kate_nepveu: sleeping cat carved in brown wood (Default)
Kate ([personal profile] kate_nepveu) wrote2011-02-18 08:27 pm
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last-minute Boskone panel

Boskone needed more participants for this panel on Sunday at 2, and on reflection I decided I had some things to say about the last sentence:

New Fantasy -- For Girls Only?

The writer Shauna Roberts observes that publishers think boys won't read about girls, but girls will read about boys [as well as about girls]. Do publishers really think that? Is it true? Why? If that's the dominant paradigm, do fantasies where the protagonist is a kickass warrior, assassin, or thief represent attempts at overcoming it -- or do girls just want to have fun? Neil Clarke (m), Leah Cypess

And if you all have comments or suggestions, I would be happy—indeed, grateful—to pass them along at the panel.

kgbooklog: (Default)

[personal profile] kgbooklog 2011-02-19 01:40 am (UTC)(link)
That wording makes it sound like boys can't be warriors, thieves, or assassins. Or maybe that fantasies don't have male protagonists.

Anyway, I'm a guy who prefers strong heroines over heroes or weak heroines.
rydra_wong: Lee Miller photo showing two women wearing metal fire masks in England during WWII. (Default)

[personal profile] rydra_wong 2011-02-19 08:02 am (UTC)(link)
My first reading of it was: do "fantasies where the {female} protagonist is a kickass warrior, assassin, or thief" represent attempts at attracting male readers, or (shock!) might girls actually like reading about that stuff too?

(Which seems like a silly question with an obvious answer.)

(Anonymous) 2011-02-19 09:02 am (UTC)(link)
In my experience, boys aren't as reluctant to read books with girl protagonists as the stereotype says. They are reluctant to read books with protagonists in traditional female roles -- _Dragon Slipper_, where the girl hero is a seamstress, is a much harder sell than Graceling, for example. Are there any examples of boy protagonists in female gendered roles, and if so, who reads them?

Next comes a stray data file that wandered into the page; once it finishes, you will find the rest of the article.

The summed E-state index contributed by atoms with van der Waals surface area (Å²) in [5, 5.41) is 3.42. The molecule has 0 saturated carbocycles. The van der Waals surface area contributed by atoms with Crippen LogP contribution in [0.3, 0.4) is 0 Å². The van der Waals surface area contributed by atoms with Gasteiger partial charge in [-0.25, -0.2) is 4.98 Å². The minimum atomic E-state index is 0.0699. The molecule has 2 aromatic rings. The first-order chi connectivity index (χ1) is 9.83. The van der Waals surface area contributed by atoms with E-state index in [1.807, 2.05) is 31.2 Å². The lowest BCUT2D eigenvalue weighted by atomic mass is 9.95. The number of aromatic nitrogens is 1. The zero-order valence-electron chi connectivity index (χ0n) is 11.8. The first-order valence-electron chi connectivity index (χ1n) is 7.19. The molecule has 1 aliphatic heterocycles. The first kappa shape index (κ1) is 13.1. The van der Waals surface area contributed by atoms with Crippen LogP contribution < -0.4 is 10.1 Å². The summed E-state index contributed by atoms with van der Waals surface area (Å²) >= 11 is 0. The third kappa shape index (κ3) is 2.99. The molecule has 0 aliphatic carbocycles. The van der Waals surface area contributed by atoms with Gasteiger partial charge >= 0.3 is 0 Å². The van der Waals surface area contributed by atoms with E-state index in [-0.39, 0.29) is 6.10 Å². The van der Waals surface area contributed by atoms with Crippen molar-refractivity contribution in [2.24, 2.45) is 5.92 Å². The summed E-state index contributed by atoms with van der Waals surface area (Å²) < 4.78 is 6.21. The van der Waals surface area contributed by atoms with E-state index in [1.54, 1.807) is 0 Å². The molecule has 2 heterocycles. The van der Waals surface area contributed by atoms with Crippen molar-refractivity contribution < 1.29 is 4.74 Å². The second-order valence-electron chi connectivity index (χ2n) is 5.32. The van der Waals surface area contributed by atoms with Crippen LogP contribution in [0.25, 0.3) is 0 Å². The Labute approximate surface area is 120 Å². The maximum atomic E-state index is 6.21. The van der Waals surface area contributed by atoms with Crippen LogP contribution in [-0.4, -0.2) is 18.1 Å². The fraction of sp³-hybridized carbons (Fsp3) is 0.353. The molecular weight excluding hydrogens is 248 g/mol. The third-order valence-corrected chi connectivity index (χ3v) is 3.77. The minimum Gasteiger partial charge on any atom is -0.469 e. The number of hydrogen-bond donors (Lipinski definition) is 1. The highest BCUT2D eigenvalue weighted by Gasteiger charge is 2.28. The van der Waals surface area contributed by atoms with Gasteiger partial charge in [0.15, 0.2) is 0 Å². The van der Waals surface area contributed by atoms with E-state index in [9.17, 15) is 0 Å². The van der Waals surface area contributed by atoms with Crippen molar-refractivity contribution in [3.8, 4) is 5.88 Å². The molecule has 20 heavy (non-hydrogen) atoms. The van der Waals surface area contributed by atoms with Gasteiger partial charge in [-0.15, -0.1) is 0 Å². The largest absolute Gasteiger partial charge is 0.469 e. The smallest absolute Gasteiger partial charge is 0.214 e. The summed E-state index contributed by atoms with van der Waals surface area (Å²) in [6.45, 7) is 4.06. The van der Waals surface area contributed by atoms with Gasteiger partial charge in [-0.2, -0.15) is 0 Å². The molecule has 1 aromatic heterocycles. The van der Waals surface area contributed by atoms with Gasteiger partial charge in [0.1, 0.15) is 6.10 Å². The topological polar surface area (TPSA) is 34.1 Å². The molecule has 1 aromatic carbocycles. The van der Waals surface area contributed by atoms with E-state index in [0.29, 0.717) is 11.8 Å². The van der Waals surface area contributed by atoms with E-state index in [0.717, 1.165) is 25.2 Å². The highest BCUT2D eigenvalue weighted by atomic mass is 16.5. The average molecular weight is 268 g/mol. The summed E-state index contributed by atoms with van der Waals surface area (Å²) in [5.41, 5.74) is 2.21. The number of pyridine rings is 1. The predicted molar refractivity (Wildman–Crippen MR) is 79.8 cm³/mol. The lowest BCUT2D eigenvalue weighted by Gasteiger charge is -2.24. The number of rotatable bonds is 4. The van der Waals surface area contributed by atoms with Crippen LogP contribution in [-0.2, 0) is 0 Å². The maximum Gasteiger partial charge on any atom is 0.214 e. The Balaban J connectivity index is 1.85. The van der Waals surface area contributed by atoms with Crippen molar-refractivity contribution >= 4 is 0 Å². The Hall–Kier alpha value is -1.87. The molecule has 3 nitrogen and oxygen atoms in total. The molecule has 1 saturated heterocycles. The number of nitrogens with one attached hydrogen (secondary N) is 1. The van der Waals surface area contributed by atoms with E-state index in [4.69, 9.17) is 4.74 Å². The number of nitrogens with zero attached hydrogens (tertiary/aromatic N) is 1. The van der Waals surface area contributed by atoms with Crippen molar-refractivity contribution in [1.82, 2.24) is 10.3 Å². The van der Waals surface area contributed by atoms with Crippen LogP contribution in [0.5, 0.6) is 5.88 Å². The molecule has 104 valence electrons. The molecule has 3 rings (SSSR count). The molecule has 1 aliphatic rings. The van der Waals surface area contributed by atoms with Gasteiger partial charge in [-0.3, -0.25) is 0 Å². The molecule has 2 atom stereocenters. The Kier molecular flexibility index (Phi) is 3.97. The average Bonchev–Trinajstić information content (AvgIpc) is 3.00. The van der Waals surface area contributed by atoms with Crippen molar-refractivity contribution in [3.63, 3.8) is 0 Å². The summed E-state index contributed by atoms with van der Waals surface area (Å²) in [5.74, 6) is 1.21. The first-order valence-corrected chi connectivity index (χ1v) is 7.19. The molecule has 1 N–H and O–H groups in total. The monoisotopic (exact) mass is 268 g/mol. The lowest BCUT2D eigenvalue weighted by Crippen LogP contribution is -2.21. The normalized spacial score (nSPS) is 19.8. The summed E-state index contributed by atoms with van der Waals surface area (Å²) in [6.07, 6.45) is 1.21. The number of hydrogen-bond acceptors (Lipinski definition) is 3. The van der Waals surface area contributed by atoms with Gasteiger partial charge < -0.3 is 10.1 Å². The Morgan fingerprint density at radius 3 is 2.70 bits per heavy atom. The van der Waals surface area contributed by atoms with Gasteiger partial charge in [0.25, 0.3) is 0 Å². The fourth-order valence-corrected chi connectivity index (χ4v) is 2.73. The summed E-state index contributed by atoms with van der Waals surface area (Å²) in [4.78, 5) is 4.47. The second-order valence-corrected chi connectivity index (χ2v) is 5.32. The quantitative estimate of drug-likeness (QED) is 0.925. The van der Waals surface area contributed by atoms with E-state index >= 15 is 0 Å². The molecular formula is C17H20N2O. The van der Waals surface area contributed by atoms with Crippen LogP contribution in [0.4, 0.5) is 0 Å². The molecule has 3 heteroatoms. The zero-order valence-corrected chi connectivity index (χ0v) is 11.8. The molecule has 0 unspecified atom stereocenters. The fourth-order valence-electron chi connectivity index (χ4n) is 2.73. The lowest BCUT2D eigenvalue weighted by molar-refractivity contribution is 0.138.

Girls seem more willing to believe that heroes come in many flavors.

On the other hand, when the excerpt from _Island of the Blue Dolphins_ in my son's literature book concerned the isolated girl making herself a beautiful shell skirt instead of the passage where she battles the giant octopus, I assumed the number of kids going to the library to get the whole book was much smaller than in my day. I mean, how can anything beat giant octopus fights?
kgbooklog: (Default)

[personal profile] kgbooklog 2011-02-19 08:49 pm (UTC)(link)
Are there any examples of boy protagonists in female gendered roles, and if so, who reads them?

Amanda Downum, The Bone Palace, though it's the secondary protagonist (and the second book of the series). Still, it's a major plot point that she's the official mistress of the crown prince despite being biologically male.

Note that "men in traditionally female roles" are pretty rare in the real world, where the lack of excitement is less of a disincentive. Thinking about this, I wonder if most of the gender equality we have accomplished is due to female roles being filled by appliances rather than by men.
adrian_turtle: stubborn little quilted turtle (Default)

[personal profile] adrian_turtle 2011-02-20 08:33 pm (UTC)(link)
Are there any examples of boy protagonists in female gendered roles, and if so, who reads them?

Although it's not new, nor urban, nor fantasy, The Persian Boy features a boy protagonist in a female gendered role. Most of the women I know read it in their teens, and loved it. I have no idea if boys read it, or how popular it is these days.
kgbooklog: (Default)

[personal profile] kgbooklog 2011-02-19 08:28 pm (UTC)(link)
I think the intention was "do urban fantasies where the female protagonist is a kickass warrior, assassin, or thief represent attempts at overcoming it backlash against male-dominated publishers". Because if you ask people to name the most famous/influential high fantasy works ever, you'll probably have a long wait before someone mentions a female author or a female protagonist lacking a male protagonist. "Backlash" may be too strong a term; is there a shorthand for "If you won't let us join your club, we'll just start our own and it'll be even better"?

Kate, have you seen the thread on Tor.com about men in urban fantasy? Also, James Nicoll has been collecting data points about protagonist gender ratios for different publishers, though mostly ones that publish science fiction (Haikasoru, Angry Robot, Baen, and Tor).

(This comment is brought to you by the bold tag.)
annew: (Default)

[personal profile] annew 2011-02-20 02:55 am (UTC)(link)
Pip (11 years) likes reading books with girl protagonists as long as they are fighting, which is what he is interested in reading about. Data point?